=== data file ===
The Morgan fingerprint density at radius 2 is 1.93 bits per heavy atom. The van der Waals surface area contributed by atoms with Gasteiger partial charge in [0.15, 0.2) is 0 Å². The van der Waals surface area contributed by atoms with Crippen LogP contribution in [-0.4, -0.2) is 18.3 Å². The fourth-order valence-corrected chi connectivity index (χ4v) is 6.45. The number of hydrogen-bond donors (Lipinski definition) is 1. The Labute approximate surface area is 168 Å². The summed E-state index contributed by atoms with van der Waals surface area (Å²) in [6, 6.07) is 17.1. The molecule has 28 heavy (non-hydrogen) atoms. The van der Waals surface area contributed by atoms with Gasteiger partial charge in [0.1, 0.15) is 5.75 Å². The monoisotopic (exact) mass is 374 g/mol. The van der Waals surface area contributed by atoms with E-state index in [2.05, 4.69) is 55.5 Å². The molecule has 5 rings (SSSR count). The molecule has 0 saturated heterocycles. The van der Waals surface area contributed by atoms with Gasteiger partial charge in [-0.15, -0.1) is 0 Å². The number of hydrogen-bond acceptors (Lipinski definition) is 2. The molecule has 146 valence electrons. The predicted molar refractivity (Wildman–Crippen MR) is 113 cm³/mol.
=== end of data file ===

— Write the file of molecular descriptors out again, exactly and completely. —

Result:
The Morgan fingerprint density at radius 2 is 1.93 bits per heavy atom. The van der Waals surface area contributed by atoms with Gasteiger partial charge in [0.15, 0.2) is 0 Å². The van der Waals surface area contributed by atoms with Crippen LogP contribution in [-0.4, -0.2) is 18.3 Å². The fourth-order valence-corrected chi connectivity index (χ4v) is 6.45. The number of hydrogen-bond donors (Lipinski definition) is 1. The Labute approximate surface area is 168 Å². The summed E-state index contributed by atoms with van der Waals surface area (Å²) in [6, 6.07) is 17.1. The molecule has 28 heavy (non-hydrogen) atoms. The van der Waals surface area contributed by atoms with Gasteiger partial charge in [0.1, 0.15) is 5.75 Å². The monoisotopic (exact) mass is 374 g/mol. The van der Waals surface area contributed by atoms with E-state index in [2.05, 4.69) is 55.5 Å². The molecule has 5 rings (SSSR count). The molecule has 0 saturated heterocycles. The van der Waals surface area contributed by atoms with Gasteiger partial charge in [-0.15, -0.1) is 0 Å². The number of hydrogen-bond acceptors (Lipinski definition) is 2. The molecule has 146 valence electrons. The predicted molar refractivity (Wildman–Crippen MR) is 113 cm³/mol.